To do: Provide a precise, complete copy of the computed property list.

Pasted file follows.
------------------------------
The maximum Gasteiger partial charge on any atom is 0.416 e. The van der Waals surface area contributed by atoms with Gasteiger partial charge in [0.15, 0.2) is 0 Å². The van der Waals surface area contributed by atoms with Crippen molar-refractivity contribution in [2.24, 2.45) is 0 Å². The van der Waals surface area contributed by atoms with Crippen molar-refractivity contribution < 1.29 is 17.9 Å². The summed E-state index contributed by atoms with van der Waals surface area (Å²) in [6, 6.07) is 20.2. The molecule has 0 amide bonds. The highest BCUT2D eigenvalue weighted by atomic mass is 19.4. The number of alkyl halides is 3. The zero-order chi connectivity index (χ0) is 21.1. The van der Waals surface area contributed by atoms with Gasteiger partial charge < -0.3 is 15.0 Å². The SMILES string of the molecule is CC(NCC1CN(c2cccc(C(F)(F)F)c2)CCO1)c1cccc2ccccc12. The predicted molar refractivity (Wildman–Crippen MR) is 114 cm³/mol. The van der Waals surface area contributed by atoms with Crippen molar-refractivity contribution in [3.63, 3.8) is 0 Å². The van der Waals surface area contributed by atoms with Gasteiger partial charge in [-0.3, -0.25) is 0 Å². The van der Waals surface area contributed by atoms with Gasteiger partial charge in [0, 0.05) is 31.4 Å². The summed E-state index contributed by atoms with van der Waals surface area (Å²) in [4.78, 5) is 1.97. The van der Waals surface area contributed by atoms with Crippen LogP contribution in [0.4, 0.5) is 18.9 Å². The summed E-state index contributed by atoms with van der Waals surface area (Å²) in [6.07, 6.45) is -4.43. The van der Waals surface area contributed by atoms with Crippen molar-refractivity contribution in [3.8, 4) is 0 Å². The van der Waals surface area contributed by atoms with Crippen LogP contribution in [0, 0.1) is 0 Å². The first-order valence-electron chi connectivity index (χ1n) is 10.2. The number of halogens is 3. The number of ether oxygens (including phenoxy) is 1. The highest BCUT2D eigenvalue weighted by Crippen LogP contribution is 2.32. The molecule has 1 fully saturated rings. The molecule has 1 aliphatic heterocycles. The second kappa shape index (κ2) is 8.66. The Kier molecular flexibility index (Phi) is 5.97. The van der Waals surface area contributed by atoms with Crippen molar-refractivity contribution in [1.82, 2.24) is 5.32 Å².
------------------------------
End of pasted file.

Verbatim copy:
The maximum Gasteiger partial charge on any atom is 0.416 e. The van der Waals surface area contributed by atoms with Gasteiger partial charge in [0.15, 0.2) is 0 Å². The van der Waals surface area contributed by atoms with Crippen molar-refractivity contribution in [2.24, 2.45) is 0 Å². The van der Waals surface area contributed by atoms with Crippen molar-refractivity contribution < 1.29 is 17.9 Å². The summed E-state index contributed by atoms with van der Waals surface area (Å²) in [6, 6.07) is 20.2. The molecule has 0 amide bonds. The highest BCUT2D eigenvalue weighted by atomic mass is 19.4. The number of alkyl halides is 3. The zero-order chi connectivity index (χ0) is 21.1. The van der Waals surface area contributed by atoms with Gasteiger partial charge < -0.3 is 15.0 Å². The SMILES string of the molecule is CC(NCC1CN(c2cccc(C(F)(F)F)c2)CCO1)c1cccc2ccccc12. The predicted molar refractivity (Wildman–Crippen MR) is 114 cm³/mol. The van der Waals surface area contributed by atoms with Crippen molar-refractivity contribution in [3.63, 3.8) is 0 Å². The van der Waals surface area contributed by atoms with Gasteiger partial charge in [-0.3, -0.25) is 0 Å². The van der Waals surface area contributed by atoms with Gasteiger partial charge in [0, 0.05) is 31.4 Å². The summed E-state index contributed by atoms with van der Waals surface area (Å²) in [4.78, 5) is 1.97. The van der Waals surface area contributed by atoms with Crippen LogP contribution in [0.4, 0.5) is 18.9 Å². The summed E-state index contributed by atoms with van der Waals surface area (Å²) in [6.07, 6.45) is -4.43. The van der Waals surface area contributed by atoms with Crippen molar-refractivity contribution in [3.8, 4) is 0 Å². The van der Waals surface area contributed by atoms with Crippen LogP contribution in [0, 0.1) is 0 Å². The first-order valence-electron chi connectivity index (χ1n) is 10.2. The number of halogens is 3. The number of ether oxygens (including phenoxy) is 1. The highest BCUT2D eigenvalue weighted by Crippen LogP contribution is 2.32. The molecule has 1 fully saturated rings. The molecule has 1 aliphatic heterocycles. The second kappa shape index (κ2) is 8.66. The Kier molecular flexibility index (Phi) is 5.97. The van der Waals surface area contributed by atoms with Crippen molar-refractivity contribution in [1.82, 2.24) is 5.32 Å².